Mary Ann Paulin; Director, Superiorland Preview Center, Marquette, MI
    32 years as a school library media specialist

    New York: Jump at the Sun/Hyperion, 1999.  218p.  0-7868-0439-4; hb., $15.99
    0-7868-2388-7; lib.bdg., $15.89  98-32071     Gr. 4-9        FIC

     Each chapter is told in the first person by a brother and sister who are slaves on the Parnell Plantation in Hobbs Hollow, Virginia.  The entries are dated from August 21, 1863 to January 1, 1863, the date of the Emancipation Proclamation which features in the plot of the story.  The book begins on Summer's eleventh birthday when her owner, Master Gideon, asks to see her for his annual inspection.  The inspection foreshadows a plot development.   Summer is curious about her parentage and is curious about reading.  Rosco, Summer's thirteen-year-old brother, is consumed with learning to read and teaches Summer to read.  Rosco and his mother are worried that Summer cannot keep this dangerous secret. A third  character is the children's mother who organizes the Parnell household for Missy Claire, saves her mistress's invalid son by helping him breathe, and nurses her mistress's husband when he has a stroke.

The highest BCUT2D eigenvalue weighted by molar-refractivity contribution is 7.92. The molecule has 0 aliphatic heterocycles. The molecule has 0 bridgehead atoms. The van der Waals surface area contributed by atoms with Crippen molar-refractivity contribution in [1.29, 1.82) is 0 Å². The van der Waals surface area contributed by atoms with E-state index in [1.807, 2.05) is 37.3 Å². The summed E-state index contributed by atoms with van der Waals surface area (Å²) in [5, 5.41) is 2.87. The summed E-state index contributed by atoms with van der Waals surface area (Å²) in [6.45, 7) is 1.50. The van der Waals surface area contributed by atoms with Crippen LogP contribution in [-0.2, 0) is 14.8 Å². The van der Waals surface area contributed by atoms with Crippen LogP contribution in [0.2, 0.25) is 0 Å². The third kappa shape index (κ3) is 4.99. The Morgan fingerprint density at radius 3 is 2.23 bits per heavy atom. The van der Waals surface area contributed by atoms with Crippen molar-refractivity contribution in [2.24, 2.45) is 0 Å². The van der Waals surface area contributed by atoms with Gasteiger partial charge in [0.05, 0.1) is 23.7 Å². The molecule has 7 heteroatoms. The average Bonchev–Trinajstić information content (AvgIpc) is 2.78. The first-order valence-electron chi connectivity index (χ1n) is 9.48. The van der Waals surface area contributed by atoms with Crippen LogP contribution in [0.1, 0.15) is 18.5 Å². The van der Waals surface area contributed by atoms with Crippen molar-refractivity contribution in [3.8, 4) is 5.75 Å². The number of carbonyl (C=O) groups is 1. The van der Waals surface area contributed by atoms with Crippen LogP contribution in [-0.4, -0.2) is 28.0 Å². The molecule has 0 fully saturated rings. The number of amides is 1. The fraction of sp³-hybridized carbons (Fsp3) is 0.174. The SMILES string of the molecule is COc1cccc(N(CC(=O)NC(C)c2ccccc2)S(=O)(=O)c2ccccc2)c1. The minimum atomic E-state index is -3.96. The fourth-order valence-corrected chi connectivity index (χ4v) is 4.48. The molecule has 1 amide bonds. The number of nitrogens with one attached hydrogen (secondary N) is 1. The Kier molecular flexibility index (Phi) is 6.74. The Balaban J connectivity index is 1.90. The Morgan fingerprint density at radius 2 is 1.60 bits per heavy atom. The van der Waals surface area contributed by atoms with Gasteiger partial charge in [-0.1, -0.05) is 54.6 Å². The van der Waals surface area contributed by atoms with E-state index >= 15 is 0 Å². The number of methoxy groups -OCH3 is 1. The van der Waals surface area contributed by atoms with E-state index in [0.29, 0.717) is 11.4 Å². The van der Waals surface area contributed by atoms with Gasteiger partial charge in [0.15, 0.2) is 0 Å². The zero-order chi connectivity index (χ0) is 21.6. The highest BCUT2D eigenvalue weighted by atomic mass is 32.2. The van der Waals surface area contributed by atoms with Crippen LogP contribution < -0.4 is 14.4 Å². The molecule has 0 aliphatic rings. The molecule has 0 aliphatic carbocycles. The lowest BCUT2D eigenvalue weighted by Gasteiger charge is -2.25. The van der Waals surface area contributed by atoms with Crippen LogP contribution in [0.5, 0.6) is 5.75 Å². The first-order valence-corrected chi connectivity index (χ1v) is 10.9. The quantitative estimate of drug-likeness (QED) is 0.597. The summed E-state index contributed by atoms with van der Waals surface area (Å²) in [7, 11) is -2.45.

The silent thunder, taken from the title, symbolizes the passions of the four main characters.  Another slave, Clem, wanted to marry a slave on a neighboring plantation but Master Panell, refused to buy her.  When Clem and Marietta ran away together, they were caught and Clem was whipped and Marietta was sold.  Clem's passion is to join the Union army.
 Except for a few bothersome features (the dreams in italics or Doc's toast at the Christmas party to the equality of people, even servants, while he is hiding his role as a conductor on the Underground Railroad), this book will be a good addition to civil war studies for intermediate and middle school students.
    Mary Ann Paulin; Director, Superiorland Preview Center
    32 years of experience as a school library/media specialist